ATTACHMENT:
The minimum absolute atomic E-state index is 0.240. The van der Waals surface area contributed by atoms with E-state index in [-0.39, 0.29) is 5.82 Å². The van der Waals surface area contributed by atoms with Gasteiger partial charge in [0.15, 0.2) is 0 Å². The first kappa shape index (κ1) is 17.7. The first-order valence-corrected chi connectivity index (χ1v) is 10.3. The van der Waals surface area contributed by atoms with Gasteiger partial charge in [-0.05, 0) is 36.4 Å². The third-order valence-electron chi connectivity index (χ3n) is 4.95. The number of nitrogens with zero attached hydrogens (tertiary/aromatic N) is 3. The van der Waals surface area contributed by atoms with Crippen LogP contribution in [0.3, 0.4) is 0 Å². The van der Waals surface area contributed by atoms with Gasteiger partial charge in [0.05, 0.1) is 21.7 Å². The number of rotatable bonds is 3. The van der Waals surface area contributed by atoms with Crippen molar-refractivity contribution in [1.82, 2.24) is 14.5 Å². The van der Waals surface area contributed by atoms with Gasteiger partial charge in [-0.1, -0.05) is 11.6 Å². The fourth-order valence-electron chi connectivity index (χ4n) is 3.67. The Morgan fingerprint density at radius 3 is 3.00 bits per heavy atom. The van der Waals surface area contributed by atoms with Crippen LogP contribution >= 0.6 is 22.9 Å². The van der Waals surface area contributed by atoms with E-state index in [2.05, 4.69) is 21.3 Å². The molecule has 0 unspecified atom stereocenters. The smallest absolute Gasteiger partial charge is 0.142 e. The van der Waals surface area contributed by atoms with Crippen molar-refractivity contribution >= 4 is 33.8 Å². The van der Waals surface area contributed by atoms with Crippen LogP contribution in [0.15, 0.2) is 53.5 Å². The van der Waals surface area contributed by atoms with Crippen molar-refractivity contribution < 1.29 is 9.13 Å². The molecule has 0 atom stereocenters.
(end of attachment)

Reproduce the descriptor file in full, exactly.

The minimum absolute atomic E-state index is 0.240. The van der Waals surface area contributed by atoms with E-state index in [-0.39, 0.29) is 5.82 Å². The van der Waals surface area contributed by atoms with Gasteiger partial charge in [0.15, 0.2) is 0 Å². The first kappa shape index (κ1) is 17.7. The first-order valence-corrected chi connectivity index (χ1v) is 10.3. The van der Waals surface area contributed by atoms with Gasteiger partial charge in [-0.05, 0) is 36.4 Å². The third-order valence-electron chi connectivity index (χ3n) is 4.95. The number of nitrogens with zero attached hydrogens (tertiary/aromatic N) is 3. The van der Waals surface area contributed by atoms with Crippen LogP contribution in [0.3, 0.4) is 0 Å². The van der Waals surface area contributed by atoms with Gasteiger partial charge in [0.05, 0.1) is 21.7 Å². The number of rotatable bonds is 3. The van der Waals surface area contributed by atoms with Crippen molar-refractivity contribution in [1.82, 2.24) is 14.5 Å². The van der Waals surface area contributed by atoms with Gasteiger partial charge in [-0.1, -0.05) is 11.6 Å². The fourth-order valence-electron chi connectivity index (χ4n) is 3.67. The Morgan fingerprint density at radius 3 is 3.00 bits per heavy atom. The van der Waals surface area contributed by atoms with Crippen LogP contribution >= 0.6 is 22.9 Å². The van der Waals surface area contributed by atoms with E-state index in [2.05, 4.69) is 21.3 Å². The molecule has 0 unspecified atom stereocenters. The smallest absolute Gasteiger partial charge is 0.142 e. The van der Waals surface area contributed by atoms with Crippen molar-refractivity contribution >= 4 is 33.8 Å². The van der Waals surface area contributed by atoms with Crippen LogP contribution in [0.15, 0.2) is 53.5 Å². The van der Waals surface area contributed by atoms with Crippen molar-refractivity contribution < 1.29 is 9.13 Å². The molecule has 0 atom stereocenters.